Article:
ALS Patients Hope Ice Bucket Challenge Flows On
The Chilling Challenge
As for the ice bucket challenge, Jerome says he knows it's a fad, and that all fads eventually fall out of favor. But for now, the disease that’s killing him, the one that has no known cause or cure, has been brought to the country’s attention like never before.
According to the ALS Association, the organization that’s been the beneficiary of all those ice bucket challenge donations, they’ve received almost $80 million so far -- 32 times as much as they’d raised over the same time frame last year. That money has come from 1.7 million new donors.
“It’s had a spotlight, so everybody knows about it now,” Jerome says.
And though he knows people will eventually tire of all the hype, he’s doing his part to keep the scheme going.
While most people who do the challenge go on to dare up to three more to do the same, Jerome challenged 15 others.
“It’s really about bringing awareness and money, and not really the bucket, you know what I mean?” he says.
Other people with ALS agree.
'We Want This Money Spent on Research'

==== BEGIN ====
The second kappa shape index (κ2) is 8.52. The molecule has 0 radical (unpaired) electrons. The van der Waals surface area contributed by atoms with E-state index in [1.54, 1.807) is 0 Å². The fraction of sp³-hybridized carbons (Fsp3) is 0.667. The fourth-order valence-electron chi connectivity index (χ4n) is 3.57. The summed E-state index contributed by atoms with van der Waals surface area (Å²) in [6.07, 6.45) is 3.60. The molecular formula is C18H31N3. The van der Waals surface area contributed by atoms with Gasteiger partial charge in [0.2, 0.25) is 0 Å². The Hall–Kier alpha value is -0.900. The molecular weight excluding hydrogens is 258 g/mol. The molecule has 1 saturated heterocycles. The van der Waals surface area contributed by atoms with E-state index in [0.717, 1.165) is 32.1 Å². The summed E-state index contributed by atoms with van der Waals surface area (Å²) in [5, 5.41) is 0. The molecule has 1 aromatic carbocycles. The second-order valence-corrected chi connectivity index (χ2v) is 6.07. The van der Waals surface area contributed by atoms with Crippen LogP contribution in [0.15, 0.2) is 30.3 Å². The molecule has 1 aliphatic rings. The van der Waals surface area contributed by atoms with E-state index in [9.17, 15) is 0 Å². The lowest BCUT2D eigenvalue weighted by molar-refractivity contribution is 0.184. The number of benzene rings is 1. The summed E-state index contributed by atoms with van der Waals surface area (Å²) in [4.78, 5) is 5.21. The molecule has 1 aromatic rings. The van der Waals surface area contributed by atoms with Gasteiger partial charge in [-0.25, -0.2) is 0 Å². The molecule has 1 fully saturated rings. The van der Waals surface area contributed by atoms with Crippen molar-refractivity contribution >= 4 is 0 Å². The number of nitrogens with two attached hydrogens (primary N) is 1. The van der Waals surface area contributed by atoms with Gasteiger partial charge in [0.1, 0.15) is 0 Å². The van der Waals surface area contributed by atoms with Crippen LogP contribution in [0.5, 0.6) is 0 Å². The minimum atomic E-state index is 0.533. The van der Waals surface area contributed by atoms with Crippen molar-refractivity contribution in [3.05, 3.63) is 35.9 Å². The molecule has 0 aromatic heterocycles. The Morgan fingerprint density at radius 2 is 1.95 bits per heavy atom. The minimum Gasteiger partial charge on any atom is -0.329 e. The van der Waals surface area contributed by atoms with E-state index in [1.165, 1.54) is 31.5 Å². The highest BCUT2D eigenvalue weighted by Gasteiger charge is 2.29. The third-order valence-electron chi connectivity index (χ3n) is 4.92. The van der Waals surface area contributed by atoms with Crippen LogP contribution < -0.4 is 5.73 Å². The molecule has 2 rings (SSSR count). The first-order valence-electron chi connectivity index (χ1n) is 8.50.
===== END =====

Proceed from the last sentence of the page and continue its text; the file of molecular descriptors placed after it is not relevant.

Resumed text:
Ted Harada, age 42, from McDonough, GA, was patient No. 11 in the same stem cell trial Jerome participated in.
His results were so good that they’ve baffled his doctors. Before the trial, Harada was experiencing the steady decline in strength and muscle control that’s typical of the disease.
But after receiving infusions of neural stem cells in his spine, he was able to get rid of his cane and walk on his own. The grip strength in his hands doubled.
Now, months after the surgeries, he says he’s not cured, but his deterioration has greatly slowed.
“It used to be every month they could measure new weakness. Now it’s every 4 or 5 months,” he says.
No other people in the trial had such dramatic results. Researchers have repeatedly cautioned other patients not to make too much of Harada’s case.
But Harada wants the world to know that his results were real and measurable -- the result of expensive, cutting-edge science.